In 1975 William Katz, a friend and collaborator of Indiana’s, wrote of Columbus: The Geography of Memory (then titled The Geography of Memory):
“A painting made during his closest association with [Agnes] Martin shows a circle dissected into many parts with compass-like divisions. It is a painting that was never finished and for reasons of economy it was painted over one of the early canvases celebrating the shapes of counties (Brown County, Red County, Green County), some of which were counties from his home state, while others were imaginary. Imbedded in the siennas and reds of autumns near his father’s Indiana property on Greasy Creek in Brown County is a compass rose around which is inscribed the legend: The Geography of the Memory. Looking back, it seems to me that this tentative work foretells the visual vocabulary of all Indiana’s later work, developing his obsessions with geometry, identity and memory into an encircling unity.”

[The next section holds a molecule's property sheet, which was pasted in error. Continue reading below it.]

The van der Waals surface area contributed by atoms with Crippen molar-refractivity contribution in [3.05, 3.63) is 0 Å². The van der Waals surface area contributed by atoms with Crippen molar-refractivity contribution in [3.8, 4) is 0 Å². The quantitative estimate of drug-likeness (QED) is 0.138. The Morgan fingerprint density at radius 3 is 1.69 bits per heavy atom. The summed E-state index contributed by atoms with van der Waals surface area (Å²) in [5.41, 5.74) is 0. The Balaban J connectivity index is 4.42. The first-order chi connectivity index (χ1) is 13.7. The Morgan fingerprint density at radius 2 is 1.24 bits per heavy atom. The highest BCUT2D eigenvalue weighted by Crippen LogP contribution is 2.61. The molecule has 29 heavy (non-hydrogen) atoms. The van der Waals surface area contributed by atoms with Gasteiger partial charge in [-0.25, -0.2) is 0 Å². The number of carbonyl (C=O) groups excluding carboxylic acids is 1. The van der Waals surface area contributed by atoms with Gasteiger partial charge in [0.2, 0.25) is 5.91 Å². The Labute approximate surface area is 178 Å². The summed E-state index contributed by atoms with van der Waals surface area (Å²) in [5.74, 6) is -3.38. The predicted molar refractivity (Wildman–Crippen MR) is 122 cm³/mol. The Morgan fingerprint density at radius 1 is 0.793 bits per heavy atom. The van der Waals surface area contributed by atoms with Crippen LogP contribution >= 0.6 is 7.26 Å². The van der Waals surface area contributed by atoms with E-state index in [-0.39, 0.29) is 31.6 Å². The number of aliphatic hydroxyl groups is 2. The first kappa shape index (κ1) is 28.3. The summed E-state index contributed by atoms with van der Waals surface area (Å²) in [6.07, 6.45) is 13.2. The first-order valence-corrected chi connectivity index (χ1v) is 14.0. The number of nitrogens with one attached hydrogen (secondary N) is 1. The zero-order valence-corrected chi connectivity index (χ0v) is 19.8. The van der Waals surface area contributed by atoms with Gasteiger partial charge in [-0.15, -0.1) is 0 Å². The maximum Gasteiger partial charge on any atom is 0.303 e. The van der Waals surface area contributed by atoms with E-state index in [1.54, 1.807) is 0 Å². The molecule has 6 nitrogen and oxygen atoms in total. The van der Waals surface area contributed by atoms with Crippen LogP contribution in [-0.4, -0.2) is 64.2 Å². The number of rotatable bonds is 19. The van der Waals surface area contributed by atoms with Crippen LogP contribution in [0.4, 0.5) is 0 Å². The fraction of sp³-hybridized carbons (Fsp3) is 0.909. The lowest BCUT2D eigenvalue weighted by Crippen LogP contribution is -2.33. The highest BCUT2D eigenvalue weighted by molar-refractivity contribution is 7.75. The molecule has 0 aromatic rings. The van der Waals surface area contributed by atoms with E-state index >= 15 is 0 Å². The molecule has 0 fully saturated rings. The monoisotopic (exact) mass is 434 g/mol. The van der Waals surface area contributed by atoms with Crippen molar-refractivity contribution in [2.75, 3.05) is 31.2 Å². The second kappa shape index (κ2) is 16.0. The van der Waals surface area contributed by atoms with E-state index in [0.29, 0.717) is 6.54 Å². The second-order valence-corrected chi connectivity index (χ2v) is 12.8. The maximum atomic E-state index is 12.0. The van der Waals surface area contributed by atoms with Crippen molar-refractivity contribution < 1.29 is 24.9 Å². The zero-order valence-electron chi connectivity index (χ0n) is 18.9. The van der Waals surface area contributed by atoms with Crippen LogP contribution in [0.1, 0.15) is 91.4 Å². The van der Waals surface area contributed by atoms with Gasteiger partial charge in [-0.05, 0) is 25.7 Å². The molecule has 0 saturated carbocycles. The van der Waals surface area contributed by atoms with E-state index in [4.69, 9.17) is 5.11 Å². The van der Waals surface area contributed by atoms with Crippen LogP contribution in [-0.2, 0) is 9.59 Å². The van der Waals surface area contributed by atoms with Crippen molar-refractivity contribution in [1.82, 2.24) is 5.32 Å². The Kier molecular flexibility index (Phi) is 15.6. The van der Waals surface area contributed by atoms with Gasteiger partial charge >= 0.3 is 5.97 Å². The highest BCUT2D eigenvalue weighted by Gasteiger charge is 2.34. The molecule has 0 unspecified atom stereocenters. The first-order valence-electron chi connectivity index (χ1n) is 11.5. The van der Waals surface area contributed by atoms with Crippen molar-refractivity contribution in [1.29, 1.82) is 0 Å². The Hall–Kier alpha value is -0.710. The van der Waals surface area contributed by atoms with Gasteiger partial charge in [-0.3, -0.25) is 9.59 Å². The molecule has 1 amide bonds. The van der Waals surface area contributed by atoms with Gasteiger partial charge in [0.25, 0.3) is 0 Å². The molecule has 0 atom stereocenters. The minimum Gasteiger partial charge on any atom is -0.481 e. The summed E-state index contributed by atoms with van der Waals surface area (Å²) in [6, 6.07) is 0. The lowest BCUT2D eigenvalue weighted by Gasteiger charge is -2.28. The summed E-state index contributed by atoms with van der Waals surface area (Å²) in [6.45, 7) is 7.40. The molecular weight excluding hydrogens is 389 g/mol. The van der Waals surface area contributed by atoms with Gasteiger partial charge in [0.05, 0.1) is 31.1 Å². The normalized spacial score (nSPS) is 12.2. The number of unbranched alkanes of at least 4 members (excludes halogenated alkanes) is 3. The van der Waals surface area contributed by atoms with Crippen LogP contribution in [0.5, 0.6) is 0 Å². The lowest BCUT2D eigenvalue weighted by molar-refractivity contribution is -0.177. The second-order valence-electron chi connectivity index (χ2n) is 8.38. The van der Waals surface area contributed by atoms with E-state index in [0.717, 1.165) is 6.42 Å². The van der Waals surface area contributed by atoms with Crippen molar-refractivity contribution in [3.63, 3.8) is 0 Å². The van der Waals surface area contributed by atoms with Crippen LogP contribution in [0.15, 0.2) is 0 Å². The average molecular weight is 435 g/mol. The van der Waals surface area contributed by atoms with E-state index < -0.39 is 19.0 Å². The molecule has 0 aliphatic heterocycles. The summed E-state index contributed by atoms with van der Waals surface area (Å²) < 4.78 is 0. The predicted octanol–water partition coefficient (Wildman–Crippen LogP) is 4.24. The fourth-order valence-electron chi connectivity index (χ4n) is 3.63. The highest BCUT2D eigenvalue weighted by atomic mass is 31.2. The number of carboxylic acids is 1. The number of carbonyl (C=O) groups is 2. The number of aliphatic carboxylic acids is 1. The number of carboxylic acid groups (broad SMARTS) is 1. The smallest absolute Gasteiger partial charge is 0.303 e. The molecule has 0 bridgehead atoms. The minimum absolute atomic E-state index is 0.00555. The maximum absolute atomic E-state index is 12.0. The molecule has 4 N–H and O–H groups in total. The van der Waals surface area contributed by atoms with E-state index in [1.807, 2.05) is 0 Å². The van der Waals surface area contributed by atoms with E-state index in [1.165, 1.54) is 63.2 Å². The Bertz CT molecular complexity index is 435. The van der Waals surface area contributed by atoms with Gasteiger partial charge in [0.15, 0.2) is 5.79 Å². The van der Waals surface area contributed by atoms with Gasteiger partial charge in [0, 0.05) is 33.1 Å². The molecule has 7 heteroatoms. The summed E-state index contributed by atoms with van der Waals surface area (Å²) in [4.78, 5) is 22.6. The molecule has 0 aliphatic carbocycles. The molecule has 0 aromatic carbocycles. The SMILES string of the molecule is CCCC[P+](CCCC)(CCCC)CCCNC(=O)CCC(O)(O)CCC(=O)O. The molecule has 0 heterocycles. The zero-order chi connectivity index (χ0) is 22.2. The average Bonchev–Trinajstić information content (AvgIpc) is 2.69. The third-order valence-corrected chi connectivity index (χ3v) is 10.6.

Indiana returned to the unfinished painting in 1992. The addition of the text “Columbus” at the bottom of the canvas coincided with the 500th anniversary of Columbus’ arrival in America. However, this addition had personal significance for Indiana, as Columbus was the town where his mother died.
 William Katz, “Robert Indiana,” Currant 1 (December 1975–January 1976), p. 48.